Bruce W. Maki,
Simple But Important:
There are several reasons why every
homeowner should know how to shut off the water supply:
Emergencies: If a major leak
happens suddenly, you need to know how to shut off the water to
prevent serious water damage.
When winterizing the plumbing
Precautions: It's a good idea to
shut off the water supply if the house is going to be unoccupied
for any length of time, even a period as short as a weekend. In
any area with cold winters there is a risk of plumbing pipes
freezing during cold weather. I once had a pipe fitting break
while away, and having the water shut off prevented a
potentially disastrous flood. Read more about this later...
Working On The Plumbing: If
you're going to repair or modify the plumbing supply system,
then you need to know how to shut off the system.
Every house with running water has either a
private well or some sort of externally-supplied water service, such
as a municipal water system.
Shutting Off The Municipal Water Service:
|If a house is
on the "city" water system there will be a pipe
entering the building somewhere. If the house
has a basement or crawl space, I would expect to
find a pipe that passes through the foundation,
or possibly the floor. I would also expect to
find a water meter nearby.
house has two ball valves. Each of these
valves will shut off the water to the entire
house. Why two valves? The valve above the water
meter (i.e. downstream of the meter) simply
eliminates the need to drain the entire system
if the meter needed to be removed.
To turn off the water on this house, I simply
turned the valve handle a quarter-turn.
When the handle is perpendicular to the
pipe, the valve is closed. When the handle is
parallel to the pipe, it's open.
Note that I
closed the upstream valve (the valve
closest to the point where the pipe enters the
building). If I only closed the other
valve, the meter or the fittings next to it
could still leak.
|In my own
house (built in 1963) there are older valves
with round handles. To turn off the water,
I turned the handle clockwise until it
These valves are often very difficult
to turn when they haven't been used for a while.
Sometimes I have to use large pliers to unstick
the handle, and then it will turn without a
Note: Old valves can be
deceiving. I have worked with older valves where the
handle turned freely (for up to a full turn) and then
encountered some resistance, giving the feel that the
valve was shut off. But... that freely-turning action
was simply the "backlash" (or slop) in the screw
threads of the internal mechanism. If the handle turns
suspiciously easy, I will try opening the valve
instead (by turning the handle counter-clockwise) and
then closing it again. Sometimes the internal parts
become stuck from years of mineral deposit buildup, and
it takes some careful force to break up this crud. It
may take several opening/closing attempts to loosen the
internal parts. Once a hard-water-clogged mechanism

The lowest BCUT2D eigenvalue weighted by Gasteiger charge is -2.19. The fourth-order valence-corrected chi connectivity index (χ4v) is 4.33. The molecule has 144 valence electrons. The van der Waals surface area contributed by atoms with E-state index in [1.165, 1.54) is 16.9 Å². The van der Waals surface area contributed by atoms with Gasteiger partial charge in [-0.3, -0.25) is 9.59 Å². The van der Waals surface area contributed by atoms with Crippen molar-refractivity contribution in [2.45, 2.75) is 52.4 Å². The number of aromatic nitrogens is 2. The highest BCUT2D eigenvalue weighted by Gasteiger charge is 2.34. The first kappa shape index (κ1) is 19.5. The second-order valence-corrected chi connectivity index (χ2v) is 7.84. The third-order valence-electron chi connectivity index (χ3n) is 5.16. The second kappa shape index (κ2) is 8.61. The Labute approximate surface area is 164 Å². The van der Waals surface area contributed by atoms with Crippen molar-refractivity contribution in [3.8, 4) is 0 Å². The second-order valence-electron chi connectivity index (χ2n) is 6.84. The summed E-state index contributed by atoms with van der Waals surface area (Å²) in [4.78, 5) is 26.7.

starts to move, it offers much less resistance.
If A Small Leak Develops: After closing and
opening one of these older shutoff valves, they often
develop a small leak around the handle. The water is
leaking around the packing, which is a flexible
seal around the handle stem. Usually this leak can be
stopped by tightening the packing nut, which is the hex
nut where the handle stem meets the valve body. But...
sometimes tightening the packing nut doesn't fix the
leak, possibly because the handle stem has some crud on
it, or the stem has been gouged by using pliers directly
on the stem. The stem and packing can usually be
replaced... but that may require having the utility shut
off the water at the street, which isn't cheap. These
old valves are inferior... that's why everyone uses ball
Since old valves
can be troublesome, it's probably best to shut off the
downstream valve if there is a valve before and after
the water meter. That way the upstream valve can be
closed so the other valve can be repaired, if necessary.
Shutting Off A Private Well System:
If a house has a well, there will probably be a
pressure tank near the point where the
water line enters the house. In my area, the
pressure tank is usually located in the basement
or crawl space, but I've seen houses with
shallow crawl spaces where the tank was located
on the main floor.
important thing to do is simply turn off the
power to the pump by turning off the circuit
Most well pumps have 240 volt motors,
so the power will be controlled by a 2-pole
breaker, which is twice as wide as ordinary
Sometimes there will be a separate
disconnect box near the pressure tank. This
is a small metal box with a handle and markings
that say ON and OFF. This switch can be turned
off instead of the breaker, if desired.
I have also seen an older house
where two separate fuses were used to control the
power to the well pump. Of course, that particular house was
a textbook of code violations.
On this system (in my previous house) I
installed a ball valve just downstream
from the pressure tank. The water enters the
tank through that silver-colored pipe at the